Happy campers popping in
VANPACKERS - a much maligned species in some quarters - are welcomed with open arms in Burringbar, where a "pop-up" camping space in the park hosts up to a dozen guests most nights.
One supporter of the concept said the travellers treat the park and facilities with respect, patronise local stores and service providers and are to be "actively encouraged".
Real estate agent and village champion Stuart Cahill said the butcher, post office, laundry and bottle shop all benefit from the visitors.
"It's a great thing for Burringbar and is working with zero input from the council," he said.
Mr Cahill said the campers were frequently overseas travellers, many from Europe, who got along well with each other and were no trouble.
"We have never had a single untoward incident," he said.
Mr Cahill said many of the locals had embraced the idea, some even letting the campers use their showers.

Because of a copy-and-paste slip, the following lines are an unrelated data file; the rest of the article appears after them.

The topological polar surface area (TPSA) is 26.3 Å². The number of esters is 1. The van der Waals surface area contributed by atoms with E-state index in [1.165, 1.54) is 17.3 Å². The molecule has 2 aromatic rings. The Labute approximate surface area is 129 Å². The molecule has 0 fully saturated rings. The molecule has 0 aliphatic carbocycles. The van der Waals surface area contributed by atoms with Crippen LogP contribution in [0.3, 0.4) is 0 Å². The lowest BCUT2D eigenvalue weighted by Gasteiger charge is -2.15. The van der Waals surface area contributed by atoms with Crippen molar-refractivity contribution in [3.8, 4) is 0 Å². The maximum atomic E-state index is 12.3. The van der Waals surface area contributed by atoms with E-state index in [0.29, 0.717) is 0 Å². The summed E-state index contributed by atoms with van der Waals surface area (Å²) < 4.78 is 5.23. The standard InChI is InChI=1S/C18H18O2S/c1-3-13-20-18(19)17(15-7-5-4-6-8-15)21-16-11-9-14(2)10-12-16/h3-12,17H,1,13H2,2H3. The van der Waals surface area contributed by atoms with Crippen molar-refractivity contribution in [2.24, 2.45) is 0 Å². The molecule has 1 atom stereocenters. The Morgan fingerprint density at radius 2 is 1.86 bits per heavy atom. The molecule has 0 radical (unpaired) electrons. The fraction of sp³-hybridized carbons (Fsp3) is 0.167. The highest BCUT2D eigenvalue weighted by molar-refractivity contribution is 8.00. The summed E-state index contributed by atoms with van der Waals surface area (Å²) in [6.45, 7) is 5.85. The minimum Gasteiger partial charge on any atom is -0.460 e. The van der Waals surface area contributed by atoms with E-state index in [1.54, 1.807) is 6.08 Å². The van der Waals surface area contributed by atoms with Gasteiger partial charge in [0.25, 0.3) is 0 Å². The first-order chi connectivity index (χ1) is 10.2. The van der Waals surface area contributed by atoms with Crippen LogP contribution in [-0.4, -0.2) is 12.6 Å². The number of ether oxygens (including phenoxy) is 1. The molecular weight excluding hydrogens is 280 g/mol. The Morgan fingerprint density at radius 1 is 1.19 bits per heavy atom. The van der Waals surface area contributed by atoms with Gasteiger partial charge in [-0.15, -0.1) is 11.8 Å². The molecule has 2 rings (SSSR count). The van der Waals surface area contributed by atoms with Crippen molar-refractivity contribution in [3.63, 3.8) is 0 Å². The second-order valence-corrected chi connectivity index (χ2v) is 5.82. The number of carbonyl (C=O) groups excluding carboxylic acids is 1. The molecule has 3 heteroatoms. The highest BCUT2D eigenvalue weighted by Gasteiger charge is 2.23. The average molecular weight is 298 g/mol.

If there is any rubbish spilling out of a bin or left around, Mr Cahill and other residents collect it and get it ready for the Wednesday pick-up.
The toilets in the park were left open all night and other facilities had been improved over the years by a number of community groups.
As a result, the park is rated high on free camping websites, which helps draw visitors to the town.
On New Year's Day, those visitors included three young men from Bavaria, in southern Germany.
Christian Sassl, Christian Fickler and David Klinger were sheltering from the sun in the shade of the toilet block.
They had used a smartphone app named Wiki Camps to locate the park, and were very happy with their find.
"We planned on camping in Byron Bay but there was nowhere vacant so we came here," Mr Sassl said.
Mr Cahill said making the park available as a campsite for travellers had historical precedent.
"When the railway was being built, there was a camp for workers here and for 100 years or so people would come to load goods on the train and would camp here," he said.
"A playground and maybe a pay shower would be welcome additions."
The camping was only "semi-legal", Mr Cahill said, and he hoped the authorities would just "let it be".